Happy Earth Day! Take some time today to do something for the planet and appreciate the ocean, which covers 71% of the Earth’s surface.  #EarthDay   #OceanAppreciation   #Oceanbites   #CoastalVibes   #CoastalRI 
  • by oceanbites 3 months ago
    Not all outdoor science is fieldwork. Some of the best days in the lab can be setting up experiments, especially when you get to do it outdoors. It’s an exciting mix of problem solving, precision, preparation, and teamwork. Here is
  • by oceanbites 4 months ago
    Being on a research cruise is a unique experience with the open water, 12-hour working shifts, and close quarters, but there are some familiar practices too. Here Diana is filtering seawater to gather chlorophyll for analysis, the same process on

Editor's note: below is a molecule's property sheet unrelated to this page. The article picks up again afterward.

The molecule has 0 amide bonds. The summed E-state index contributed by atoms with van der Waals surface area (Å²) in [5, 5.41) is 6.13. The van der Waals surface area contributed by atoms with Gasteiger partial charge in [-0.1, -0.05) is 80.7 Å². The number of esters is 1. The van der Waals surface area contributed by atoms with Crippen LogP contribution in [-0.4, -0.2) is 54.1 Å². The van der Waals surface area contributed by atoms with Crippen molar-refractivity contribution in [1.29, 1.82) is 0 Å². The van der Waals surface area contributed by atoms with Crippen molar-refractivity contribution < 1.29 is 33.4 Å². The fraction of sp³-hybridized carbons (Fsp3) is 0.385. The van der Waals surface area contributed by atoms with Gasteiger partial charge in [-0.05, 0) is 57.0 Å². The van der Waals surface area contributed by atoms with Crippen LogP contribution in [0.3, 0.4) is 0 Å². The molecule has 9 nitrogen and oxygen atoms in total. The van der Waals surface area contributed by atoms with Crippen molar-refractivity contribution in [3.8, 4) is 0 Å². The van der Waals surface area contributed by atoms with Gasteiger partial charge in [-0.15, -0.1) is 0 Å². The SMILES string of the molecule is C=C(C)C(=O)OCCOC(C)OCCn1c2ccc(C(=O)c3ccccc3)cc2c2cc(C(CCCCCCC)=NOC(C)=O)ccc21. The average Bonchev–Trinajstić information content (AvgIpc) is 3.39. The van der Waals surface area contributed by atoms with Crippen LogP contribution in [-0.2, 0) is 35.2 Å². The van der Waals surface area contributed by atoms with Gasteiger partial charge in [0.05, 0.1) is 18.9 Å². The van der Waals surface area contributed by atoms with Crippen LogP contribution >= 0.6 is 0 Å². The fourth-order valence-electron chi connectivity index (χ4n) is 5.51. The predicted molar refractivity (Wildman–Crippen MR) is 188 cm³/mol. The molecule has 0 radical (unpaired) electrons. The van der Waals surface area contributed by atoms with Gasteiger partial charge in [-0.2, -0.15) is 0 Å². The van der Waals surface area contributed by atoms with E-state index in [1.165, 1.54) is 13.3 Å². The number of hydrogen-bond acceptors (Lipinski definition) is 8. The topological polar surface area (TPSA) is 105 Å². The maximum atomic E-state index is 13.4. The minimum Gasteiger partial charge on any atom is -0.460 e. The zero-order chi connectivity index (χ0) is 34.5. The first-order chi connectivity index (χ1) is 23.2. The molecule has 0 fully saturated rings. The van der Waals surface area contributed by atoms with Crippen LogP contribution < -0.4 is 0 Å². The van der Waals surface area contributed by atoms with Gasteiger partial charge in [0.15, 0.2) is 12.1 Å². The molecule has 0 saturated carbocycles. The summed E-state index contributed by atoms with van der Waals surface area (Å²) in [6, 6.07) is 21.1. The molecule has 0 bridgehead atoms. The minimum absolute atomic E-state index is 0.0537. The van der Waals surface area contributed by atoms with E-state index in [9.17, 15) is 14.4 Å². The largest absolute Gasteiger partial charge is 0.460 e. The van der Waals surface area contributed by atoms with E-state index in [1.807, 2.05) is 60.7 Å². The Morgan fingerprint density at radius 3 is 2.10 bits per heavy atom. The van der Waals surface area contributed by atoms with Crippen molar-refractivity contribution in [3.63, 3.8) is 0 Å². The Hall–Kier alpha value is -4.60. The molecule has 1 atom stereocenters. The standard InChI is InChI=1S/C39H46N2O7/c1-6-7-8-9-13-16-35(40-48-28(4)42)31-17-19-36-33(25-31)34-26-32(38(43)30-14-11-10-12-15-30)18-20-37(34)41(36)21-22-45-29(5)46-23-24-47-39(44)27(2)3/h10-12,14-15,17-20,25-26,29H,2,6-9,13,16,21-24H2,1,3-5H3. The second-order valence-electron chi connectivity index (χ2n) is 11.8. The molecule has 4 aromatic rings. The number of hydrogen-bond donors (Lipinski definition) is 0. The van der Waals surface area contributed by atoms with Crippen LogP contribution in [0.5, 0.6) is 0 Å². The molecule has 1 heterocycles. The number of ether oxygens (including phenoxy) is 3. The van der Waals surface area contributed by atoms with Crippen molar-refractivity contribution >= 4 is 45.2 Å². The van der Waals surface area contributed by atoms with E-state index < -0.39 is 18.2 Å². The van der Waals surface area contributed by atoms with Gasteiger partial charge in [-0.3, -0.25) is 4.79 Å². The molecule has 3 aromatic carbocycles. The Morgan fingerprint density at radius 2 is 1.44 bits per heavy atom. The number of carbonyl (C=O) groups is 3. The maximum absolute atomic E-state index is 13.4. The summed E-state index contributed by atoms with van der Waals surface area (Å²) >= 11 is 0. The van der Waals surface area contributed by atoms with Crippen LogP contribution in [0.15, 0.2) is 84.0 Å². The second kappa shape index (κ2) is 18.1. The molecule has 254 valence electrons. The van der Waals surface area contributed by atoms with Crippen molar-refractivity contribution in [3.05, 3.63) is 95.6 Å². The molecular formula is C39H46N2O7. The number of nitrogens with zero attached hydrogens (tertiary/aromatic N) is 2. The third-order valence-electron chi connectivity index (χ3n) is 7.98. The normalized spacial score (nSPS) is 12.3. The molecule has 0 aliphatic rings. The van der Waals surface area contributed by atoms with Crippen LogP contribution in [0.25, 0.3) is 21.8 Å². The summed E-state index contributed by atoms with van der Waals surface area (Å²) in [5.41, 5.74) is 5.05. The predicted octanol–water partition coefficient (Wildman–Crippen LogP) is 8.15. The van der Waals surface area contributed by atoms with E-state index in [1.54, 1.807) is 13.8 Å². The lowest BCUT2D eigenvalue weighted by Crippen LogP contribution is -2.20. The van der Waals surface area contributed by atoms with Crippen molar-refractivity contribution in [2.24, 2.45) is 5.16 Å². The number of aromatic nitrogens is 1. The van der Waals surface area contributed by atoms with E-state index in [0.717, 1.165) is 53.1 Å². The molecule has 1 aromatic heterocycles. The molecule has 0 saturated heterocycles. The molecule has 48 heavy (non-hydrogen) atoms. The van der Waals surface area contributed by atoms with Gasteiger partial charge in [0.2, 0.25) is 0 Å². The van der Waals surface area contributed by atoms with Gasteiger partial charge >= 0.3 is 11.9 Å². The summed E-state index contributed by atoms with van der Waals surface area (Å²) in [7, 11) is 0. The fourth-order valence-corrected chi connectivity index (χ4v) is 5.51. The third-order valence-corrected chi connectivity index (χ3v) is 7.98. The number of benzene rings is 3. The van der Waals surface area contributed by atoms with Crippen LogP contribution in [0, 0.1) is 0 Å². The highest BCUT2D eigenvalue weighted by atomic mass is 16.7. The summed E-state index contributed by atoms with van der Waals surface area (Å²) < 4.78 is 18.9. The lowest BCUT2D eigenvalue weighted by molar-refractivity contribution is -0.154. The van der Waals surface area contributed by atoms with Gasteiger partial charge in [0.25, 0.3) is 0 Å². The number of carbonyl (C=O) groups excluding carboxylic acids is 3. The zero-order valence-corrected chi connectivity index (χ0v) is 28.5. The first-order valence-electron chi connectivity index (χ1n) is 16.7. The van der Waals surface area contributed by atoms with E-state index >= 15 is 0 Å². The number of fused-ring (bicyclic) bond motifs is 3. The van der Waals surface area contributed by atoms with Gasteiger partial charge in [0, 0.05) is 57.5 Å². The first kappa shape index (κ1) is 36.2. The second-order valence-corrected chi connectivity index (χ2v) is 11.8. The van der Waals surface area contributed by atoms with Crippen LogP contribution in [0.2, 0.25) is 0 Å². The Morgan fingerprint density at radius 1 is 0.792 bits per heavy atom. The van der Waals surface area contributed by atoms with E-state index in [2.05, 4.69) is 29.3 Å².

• by oceanbites 5 months ago
    This week for  #WriterWednesday  on  #oceanbites  we are featuring Hannah Collins  @hannahh_irene  Hannah works with marine suspension feeding bivalves and microplastics, investigating whether ingesting microplastics causes changes to the gut microbial community or gut tissues. She hopes to keep working
  • by oceanbites 5 months ago
    Leveling up - did you know that crabs have a larval phase? These are both porcelain crabs, but the one on the right is the earlier stage. It’s massive spine makes it both difficult to eat and quite conspicuous in
  • by oceanbites 5 months ago
    This week for  #WriterWednesday  on  #Oceanbites  we are featuring Cierra Braga. Cierra works ultraviolet c (UVC) to discover how this light can be used to combat biofouling, or the growth of living things, on the hulls of ships. Here, you
  • by oceanbites 5 months ago